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Prepare For and Avoid Hidden Trade Show Costs

As you plan the budget for your next trade show, have you included provisions for potential unexpected or hidden costs? It is important to include the following items in your budget so that you are financially prepared for the full cost of exhibiting at a trade show. While there is the potential to minimize or avoid many of these costs, preparing for them will ensure you don’t come up short or overspend on a tradeshow, jeopardizing your return on investment.

Show Contractors

Many trade shows have contractors who work specifically for that show. In the trade show’s exhibitor’s kit, you will likely only see information for ordering things like rigging, chairs, flooring, lighting, and more. Be sure to read over your contract to determine whether or not you are required to use the contractors listed in your exhibitor’s kit. If you’re having trouble deciphering between which contractors are optional and which contractors are required, it might be beneficial to read Exhibitor Magazine Online’s post that explains the differences between the different types of trade show contractors. Additionally, always keep in mind that even if you’ve used a show contractor at one show, the pricing may not be the same. Each show is different— even if the contractor is the same, the location may affect rates. Always check the contract for each show to know what you are required to use and to estimate what costs you will incur.

Shipping & Storage Costs

Similar to the show contractors, shipping costs are also an expected cost — but one that can vary, which may surprise some exhibitors. Do not assume that your shipping costs will be the same from show to show as the distance, current fuel prices, and even the time it takes to unload your packages. The warehouse where you store your trade show booth can be a huge savings, especially if its location is close in proximity to where your shows are held. Additionally, you may end up bringing different marketing collateral or swag, which will likely weigh differently, which can account for variances in shipping costs. When it comes to marketing collateral, avoid shipping literature. A better option is having a small amount printed locally that can be picked up prior to the show. Finally, packing your show booth and materials in as few packages as possible will help with ensuring everything arrives on time and with minimizing costs. When shipping, taking advantage of advanced shipping options may also help you save on costs — and an added bonus, it will save your peace of mind come showtime.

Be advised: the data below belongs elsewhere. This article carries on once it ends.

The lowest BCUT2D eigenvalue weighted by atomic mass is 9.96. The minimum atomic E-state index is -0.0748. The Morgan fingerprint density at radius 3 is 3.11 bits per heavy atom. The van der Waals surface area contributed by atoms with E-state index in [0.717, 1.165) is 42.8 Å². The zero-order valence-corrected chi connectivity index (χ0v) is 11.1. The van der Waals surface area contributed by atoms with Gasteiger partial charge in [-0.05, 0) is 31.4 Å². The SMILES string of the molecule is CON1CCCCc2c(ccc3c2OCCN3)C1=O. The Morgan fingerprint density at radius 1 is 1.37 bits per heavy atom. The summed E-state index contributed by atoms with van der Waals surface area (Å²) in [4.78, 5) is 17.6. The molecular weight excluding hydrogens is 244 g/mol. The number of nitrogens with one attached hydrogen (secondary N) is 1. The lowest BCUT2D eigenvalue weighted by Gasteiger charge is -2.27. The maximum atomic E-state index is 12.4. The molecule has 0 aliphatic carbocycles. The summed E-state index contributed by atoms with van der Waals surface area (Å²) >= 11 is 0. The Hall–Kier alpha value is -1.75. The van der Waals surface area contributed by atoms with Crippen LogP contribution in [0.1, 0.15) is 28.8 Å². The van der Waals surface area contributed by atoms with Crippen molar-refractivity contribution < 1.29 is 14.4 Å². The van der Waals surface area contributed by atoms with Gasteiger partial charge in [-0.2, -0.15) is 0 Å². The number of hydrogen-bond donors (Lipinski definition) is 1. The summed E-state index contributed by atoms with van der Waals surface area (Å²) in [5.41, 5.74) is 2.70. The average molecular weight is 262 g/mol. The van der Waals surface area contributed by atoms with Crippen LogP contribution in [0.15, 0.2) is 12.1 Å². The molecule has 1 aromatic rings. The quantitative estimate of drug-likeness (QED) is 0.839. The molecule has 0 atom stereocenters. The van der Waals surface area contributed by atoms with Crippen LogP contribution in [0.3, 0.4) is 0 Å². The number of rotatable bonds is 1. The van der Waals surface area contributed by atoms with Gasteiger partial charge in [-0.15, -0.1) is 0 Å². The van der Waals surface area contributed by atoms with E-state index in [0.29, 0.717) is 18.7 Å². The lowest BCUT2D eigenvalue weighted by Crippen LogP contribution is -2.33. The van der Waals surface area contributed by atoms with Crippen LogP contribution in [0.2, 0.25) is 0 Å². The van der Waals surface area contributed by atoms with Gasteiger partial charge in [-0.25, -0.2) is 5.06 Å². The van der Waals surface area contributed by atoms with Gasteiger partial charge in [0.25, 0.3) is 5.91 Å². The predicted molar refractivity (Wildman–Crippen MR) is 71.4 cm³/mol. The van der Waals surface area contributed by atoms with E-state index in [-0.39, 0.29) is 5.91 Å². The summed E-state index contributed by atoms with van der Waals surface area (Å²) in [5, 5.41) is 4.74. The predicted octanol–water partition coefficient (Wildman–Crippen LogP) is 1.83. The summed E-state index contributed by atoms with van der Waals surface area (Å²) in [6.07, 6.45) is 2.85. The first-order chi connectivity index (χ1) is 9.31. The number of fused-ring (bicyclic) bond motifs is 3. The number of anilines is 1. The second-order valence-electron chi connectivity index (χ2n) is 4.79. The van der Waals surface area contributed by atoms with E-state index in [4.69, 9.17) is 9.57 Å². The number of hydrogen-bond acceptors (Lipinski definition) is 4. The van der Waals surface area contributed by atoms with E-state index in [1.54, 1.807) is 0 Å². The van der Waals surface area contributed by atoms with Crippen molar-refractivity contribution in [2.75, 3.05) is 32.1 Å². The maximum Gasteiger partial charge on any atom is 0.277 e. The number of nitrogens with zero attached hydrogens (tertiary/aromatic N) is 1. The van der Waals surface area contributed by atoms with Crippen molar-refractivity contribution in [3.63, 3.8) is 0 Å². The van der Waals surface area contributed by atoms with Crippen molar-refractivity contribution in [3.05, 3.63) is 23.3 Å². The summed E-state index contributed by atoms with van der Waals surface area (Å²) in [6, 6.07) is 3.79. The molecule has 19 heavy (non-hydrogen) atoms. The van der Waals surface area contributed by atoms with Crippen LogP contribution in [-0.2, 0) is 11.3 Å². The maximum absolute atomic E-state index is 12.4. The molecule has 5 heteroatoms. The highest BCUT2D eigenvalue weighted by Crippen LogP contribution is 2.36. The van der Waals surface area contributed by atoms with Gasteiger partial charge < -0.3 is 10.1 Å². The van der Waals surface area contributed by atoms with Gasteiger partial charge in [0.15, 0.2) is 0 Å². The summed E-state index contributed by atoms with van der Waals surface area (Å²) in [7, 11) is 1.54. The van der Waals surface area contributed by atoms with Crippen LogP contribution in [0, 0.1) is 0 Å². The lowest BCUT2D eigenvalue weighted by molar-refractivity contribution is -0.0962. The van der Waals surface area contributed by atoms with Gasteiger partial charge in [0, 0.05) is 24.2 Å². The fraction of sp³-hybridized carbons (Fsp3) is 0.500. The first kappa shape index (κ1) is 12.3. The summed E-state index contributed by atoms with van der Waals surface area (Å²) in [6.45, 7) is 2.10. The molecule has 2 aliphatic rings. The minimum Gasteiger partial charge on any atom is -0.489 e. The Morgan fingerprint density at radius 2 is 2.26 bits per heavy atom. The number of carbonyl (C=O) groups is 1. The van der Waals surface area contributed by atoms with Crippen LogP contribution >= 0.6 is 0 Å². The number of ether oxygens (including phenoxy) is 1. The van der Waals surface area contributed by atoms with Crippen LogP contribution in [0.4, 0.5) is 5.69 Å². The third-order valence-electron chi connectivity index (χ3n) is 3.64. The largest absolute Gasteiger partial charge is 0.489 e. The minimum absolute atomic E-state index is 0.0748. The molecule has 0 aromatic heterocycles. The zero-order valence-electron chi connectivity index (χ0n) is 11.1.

Missed Deadline Penalties

Trade shows are a huge undertaking from a project management perspective, and in order to keep things running smoothly, and to keep exhibitors happy, deadlines will be put in place. Missing important deadlines can result in unwanted fines, so be sure that you complete all tasks by the scheduled deadlines.

Don’t Forget About Your Staff

When you exhibit a trade show, you may have staff from your office or contracted staff to work the show booth. Not only will whomever works the booth need to be compensated for their time working the booth, but the company will also need to pay for travel to the show, hotel accommodations, travel to and from the hotel and show (if you are unable to secure lodging at the show venue), food, and, if your staff is expected to entertain clients, they should also be provided with a way to pay for those events and/or meetings.  It is important to consider all the costs associated with having staff at the booth so that your bottom line doesn’t have any surprises after the show is over.

Budget, Anticipate, and Prepare

Overall, there are a number of ways to save on costs, but the bottom line is that if you prepare a robust budget that includes provisions for all costs, you will be in great shape after the show. The easiest way to avoid hidden costs is to not be surprised by costs associated with exhibiting.